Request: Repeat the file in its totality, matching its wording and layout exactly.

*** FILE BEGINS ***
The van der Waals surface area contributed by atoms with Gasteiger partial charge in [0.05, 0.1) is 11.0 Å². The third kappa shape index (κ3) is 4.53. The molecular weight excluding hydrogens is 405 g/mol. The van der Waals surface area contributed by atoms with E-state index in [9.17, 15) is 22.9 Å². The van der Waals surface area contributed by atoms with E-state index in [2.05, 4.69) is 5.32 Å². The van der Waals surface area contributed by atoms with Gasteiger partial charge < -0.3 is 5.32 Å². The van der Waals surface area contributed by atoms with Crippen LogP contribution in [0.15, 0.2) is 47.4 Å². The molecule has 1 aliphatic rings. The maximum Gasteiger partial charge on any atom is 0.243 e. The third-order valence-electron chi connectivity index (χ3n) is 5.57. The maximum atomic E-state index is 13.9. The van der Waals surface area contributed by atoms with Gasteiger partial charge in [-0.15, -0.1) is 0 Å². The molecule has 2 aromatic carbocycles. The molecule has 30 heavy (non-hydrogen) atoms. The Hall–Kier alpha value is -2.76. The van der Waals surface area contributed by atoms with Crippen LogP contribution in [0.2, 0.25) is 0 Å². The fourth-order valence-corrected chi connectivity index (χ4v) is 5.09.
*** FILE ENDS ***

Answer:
The van der Waals surface area contributed by atoms with Gasteiger partial charge in [0.05, 0.1) is 11.0 Å². The third kappa shape index (κ3) is 4.53. The molecular weight excluding hydrogens is 405 g/mol. The van der Waals surface area contributed by atoms with E-state index in [9.17, 15) is 22.9 Å². The van der Waals surface area contributed by atoms with E-state index in [2.05, 4.69) is 5.32 Å². The van der Waals surface area contributed by atoms with Gasteiger partial charge < -0.3 is 5.32 Å². The van der Waals surface area contributed by atoms with Crippen LogP contribution in [0.15, 0.2) is 47.4 Å². The molecule has 1 aliphatic rings. The maximum Gasteiger partial charge on any atom is 0.243 e. The third-order valence-electron chi connectivity index (χ3n) is 5.57. The maximum atomic E-state index is 13.9. The van der Waals surface area contributed by atoms with Gasteiger partial charge in [-0.15, -0.1) is 0 Å². The molecule has 2 aromatic carbocycles. The molecule has 30 heavy (non-hydrogen) atoms. The Hall–Kier alpha value is -2.76. The van der Waals surface area contributed by atoms with Crippen LogP contribution in [0.2, 0.25) is 0 Å². The fourth-order valence-corrected chi connectivity index (χ4v) is 5.09.